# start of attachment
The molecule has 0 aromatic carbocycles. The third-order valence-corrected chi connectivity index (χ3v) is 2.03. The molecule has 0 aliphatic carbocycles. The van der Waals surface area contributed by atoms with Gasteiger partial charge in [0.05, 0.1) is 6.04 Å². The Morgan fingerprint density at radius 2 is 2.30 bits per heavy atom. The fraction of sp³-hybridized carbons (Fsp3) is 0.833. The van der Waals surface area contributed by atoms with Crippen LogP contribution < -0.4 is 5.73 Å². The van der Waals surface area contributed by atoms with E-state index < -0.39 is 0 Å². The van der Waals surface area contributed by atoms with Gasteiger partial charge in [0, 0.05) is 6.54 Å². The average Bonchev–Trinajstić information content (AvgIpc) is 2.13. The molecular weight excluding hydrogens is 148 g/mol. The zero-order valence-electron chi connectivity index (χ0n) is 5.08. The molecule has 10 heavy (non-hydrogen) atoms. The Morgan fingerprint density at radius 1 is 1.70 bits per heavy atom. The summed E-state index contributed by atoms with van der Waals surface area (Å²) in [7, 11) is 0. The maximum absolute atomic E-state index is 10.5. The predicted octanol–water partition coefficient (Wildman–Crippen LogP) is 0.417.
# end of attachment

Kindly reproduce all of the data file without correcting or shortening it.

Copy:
The molecule has 0 aromatic carbocycles. The third-order valence-corrected chi connectivity index (χ3v) is 2.03. The molecule has 0 aliphatic carbocycles. The van der Waals surface area contributed by atoms with Gasteiger partial charge in [0.05, 0.1) is 6.04 Å². The Morgan fingerprint density at radius 2 is 2.30 bits per heavy atom. The fraction of sp³-hybridized carbons (Fsp3) is 0.833. The van der Waals surface area contributed by atoms with Crippen LogP contribution < -0.4 is 5.73 Å². The van der Waals surface area contributed by atoms with E-state index < -0.39 is 0 Å². The van der Waals surface area contributed by atoms with Gasteiger partial charge in [0, 0.05) is 6.54 Å². The average Bonchev–Trinajstić information content (AvgIpc) is 2.13. The molecular weight excluding hydrogens is 148 g/mol. The zero-order valence-electron chi connectivity index (χ0n) is 5.08. The molecule has 10 heavy (non-hydrogen) atoms. The Morgan fingerprint density at radius 1 is 1.70 bits per heavy atom. The summed E-state index contributed by atoms with van der Waals surface area (Å²) in [7, 11) is 0. The maximum absolute atomic E-state index is 10.5. The predicted octanol–water partition coefficient (Wildman–Crippen LogP) is 0.417.